Having too low dopamine levels can cause lack of motivation, fatigue, apathy, low libido, mood swings, sleep problems, inability to concentrate, and amongst other things, restless leg syndrome. To help RLS from the inside out, we need our body to build back up DA levels; this is not as easy as taking a pill. DA in the blood cannot cross the brain-blood barrier; instead, we need to eat more of the building blocks of DA. As Hippocrates said, “let your food be your medicine and your medicine be your food.”


To increase your DA levels, eat magnesium and tyrosine-rich foods. Tyrosine is an amino acid that is a building block of DA. The great thing about eating your nutrients is that your body will take what it needs and leave the rest. Unless you eat 20 bananas, which I doubt anyone other than my four-year-old would do, you are not going to overeat magnesium or tyrosine.

Food to eat includes chicken, turkey, almonds, apples, bananas, beets, green leafy veggies, green tea, oatmeal, sesame and pumpkin seeds, turmeric, and watermelon are a few of the foods that will help your body make dopamine. A side note on oatmeal, it is a superfood; I did a write up on it the other week. The great thing about it is that it tastes delicious with apples, bananas, and almonds added to it. It's a superfood for people in general, but especially for those detoxing from suboxone.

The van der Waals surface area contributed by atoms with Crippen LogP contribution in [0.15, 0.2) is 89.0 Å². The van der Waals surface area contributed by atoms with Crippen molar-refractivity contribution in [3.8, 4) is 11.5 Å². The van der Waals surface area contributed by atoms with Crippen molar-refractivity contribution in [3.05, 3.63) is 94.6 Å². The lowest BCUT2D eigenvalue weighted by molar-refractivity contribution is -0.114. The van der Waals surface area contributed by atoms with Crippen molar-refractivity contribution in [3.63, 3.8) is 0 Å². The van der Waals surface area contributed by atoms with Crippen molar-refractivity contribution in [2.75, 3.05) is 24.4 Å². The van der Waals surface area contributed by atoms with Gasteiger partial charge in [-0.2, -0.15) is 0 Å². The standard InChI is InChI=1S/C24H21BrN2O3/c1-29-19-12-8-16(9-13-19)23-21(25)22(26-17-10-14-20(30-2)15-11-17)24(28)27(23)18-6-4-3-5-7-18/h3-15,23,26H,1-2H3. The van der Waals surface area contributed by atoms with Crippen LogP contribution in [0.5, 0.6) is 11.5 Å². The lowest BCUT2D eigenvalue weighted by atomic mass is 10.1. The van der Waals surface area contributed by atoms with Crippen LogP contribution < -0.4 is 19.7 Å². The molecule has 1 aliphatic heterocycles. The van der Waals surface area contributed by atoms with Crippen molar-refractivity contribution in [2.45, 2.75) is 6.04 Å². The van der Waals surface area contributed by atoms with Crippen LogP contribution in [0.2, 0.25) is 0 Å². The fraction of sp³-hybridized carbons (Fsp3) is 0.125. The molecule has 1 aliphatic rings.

Okay, we have all heard it. Exercise will help you with RLS. If motivation is low and you are having a hard time getting your ass off of the couch, phone a friend. Have your friend come to get you out of the house and on a walk. If you have a gym membership, go lift some heavy weights: do some leg presses, squats, lunges with weights, etc. You can always do some exercises in the privacy of your own home. Burpees are a golden standard, squats, lunges, wall sits, etc. Other ideas for leg workouts: a leg heavey yoga session, lots of horse stance, twerking, any style of dance, leg press your child. There are so many options, just do something to work out your legs.